ReGeneration 2030's Emil Vincentz on the youth's vision for our future food system

Emil Vincentz started his climate activism as a 12 year old. Today he is in his 20s and a member of Regeneration 2030, a movement led by teenagers and young adults in the Nordic and Baltic Sea Regions focused on making the United Nation’s sustainable development goals a reality. He is also the founder of Symplistic, a company helping private and public organizations implement concrete solutions on environmental sustainability.

At the Nordic COP25 in Stockholm, ReGeneration 2030 will be presenting their views on the future of the food system. Join us as Emil and I discuss what actions ReGeneration 2030 is calling for from policy makers, what it’s like to be a young person advocating for the future today, and ways to champion the next generation.

  • 6:00 An inside look into youth climate activism
  • 18:30 Key issues talked about in Emil’s circle (it might surprise you) 
  • 20:50 Actions for policymakers and vision for the future
  • 32:30 How you should engage youth in your community
  • 38:25 The role of parents and what it means to be a good ancestor 

This episode is part of Taste the Transition, a series of lunch conversations during the COP25 climate negotiations highlighting individuals taking climate action through food. Tell us your vision for the food system on www.nordicfoodtech.io/answer or by using the hashtag #NordicClimateAction

Nordic Food Policy Lab’s Marie Persson on taking climate action through food

The Nordic Food Policy Lab was launched by the 5 prime ministers of the Nordic countries in 2017 to curate and share examples of Nordic food policy for health and sustainability. They do this through global partnerships and dialogues. Their goal is meet the UN Sustainable Development Goals through food policy. They also help other countries in achieving the goals.

In this episode, Marie Persson provides an overview of what is happening within food policy across the Nordics. We also take a look at the COP25 UN climate negotiations from a Nordic angle and what a sustainable, healthy diet looks like.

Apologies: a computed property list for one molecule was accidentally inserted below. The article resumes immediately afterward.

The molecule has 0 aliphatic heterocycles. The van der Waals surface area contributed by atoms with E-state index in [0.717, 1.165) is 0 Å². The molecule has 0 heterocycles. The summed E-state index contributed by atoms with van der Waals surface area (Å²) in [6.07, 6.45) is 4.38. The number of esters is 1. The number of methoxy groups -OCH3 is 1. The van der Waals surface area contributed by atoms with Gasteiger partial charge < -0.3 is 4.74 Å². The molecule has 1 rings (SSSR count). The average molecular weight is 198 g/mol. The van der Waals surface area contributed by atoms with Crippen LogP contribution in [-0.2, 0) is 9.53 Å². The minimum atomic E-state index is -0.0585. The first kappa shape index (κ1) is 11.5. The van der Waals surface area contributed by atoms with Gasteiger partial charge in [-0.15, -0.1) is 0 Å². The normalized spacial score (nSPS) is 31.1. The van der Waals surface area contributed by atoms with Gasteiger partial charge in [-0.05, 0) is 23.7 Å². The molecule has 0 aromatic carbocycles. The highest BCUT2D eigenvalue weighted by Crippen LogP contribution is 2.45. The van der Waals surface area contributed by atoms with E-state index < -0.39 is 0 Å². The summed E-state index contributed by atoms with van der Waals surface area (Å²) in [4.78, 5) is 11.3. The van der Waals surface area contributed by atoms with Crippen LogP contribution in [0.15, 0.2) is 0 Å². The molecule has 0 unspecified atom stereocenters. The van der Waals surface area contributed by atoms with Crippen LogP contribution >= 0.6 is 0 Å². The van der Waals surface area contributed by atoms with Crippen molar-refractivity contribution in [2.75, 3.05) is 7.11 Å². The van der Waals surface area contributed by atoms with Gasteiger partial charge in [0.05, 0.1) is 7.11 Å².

• 7:30 Overview of the Nordics strengths and weaknesses when it comes to food & food policy
  • 9:40 Why food is such a tricky political conversation
  • 16:30 Examples of individuals taking climate action through food
  • 20:20 What is needed for policy to encourage sustainable production and consumption
  • 25:35 Why more chefs and behavioral psychologists are needed in politics

This episode is part of Taste the Transition, a series of lunch conversations during the COP25 climate negotiations highlighting individuals taking climate action through food. Tell us your vision for the food system on www.nordicfoodtech.io/answer or by using the hashtag #NordicClimateAction

Too Good To Go’s Mikkel Fog Holm-Nielsen on fighting food waste

Too Good To Go enables consumers to buy food that would otherwise be thrown out at the end of the day. The idea started in Denmark and has quickly spread across Europe with everyone from mom and pop bakeries to big grocery retailers getting on board. Today they’ve saved some 25.5 million meals and opened up a new customer segment for many food businesses. 

In this episode, we speak with Mikkel Fog Holm-Nielsen who runs special projects for Too Good To Go’s management team. Join us as we discuss their ambitious strategy to fight food waste across multiple fronts. By 2020, they aim to work with 75,000 businesses, inspire 50 million people to reduce their household food waste, impact regulation in 5 countries, and have a food waste curriculum in 500 schools.

  • 2:00 How Too Good To Go got started
  • 5:40 Creating a business around food waste
  • 14:10 Vision for the future food system and what’s missing to get there 
  • 17:20 How they are fighting food waste via business, politics, education, and household behavior 
  • 27:30 Company culture and why much of the team from Endomondo, which sold to Under Armour for $85 million, joined Too Good To Go

Hatch’s Carsten Krome on why aquaculture is the fastest growing sector in animal farming

Aquaculture is the farming of fish. As the fastest growing sector in animal food production, the industry has started to attract the interest of Silicon Valley. This might also be because aquaculture is some 20 years behind traditional agriculture in terms of development leaving it ripe for innovation.

We speak with Carsten Krome who is the Managing Partner of Hatch, the first global aquaculture accelerator program operating across Norway, Hawaii and Singapore and an investor into aquaculture with the fund Alimentos Ventures. He provides an excellent introduction to the aquaculture world and what we can look forward to in this space. 

Carsten has his own entrepreneurial experience through his start-up as a prawn farmer in Malaysia and he holds a Ph.D. in feed science from the University of Stirling as well as a Masters in Marine Biology from the University of Kiel in Germany.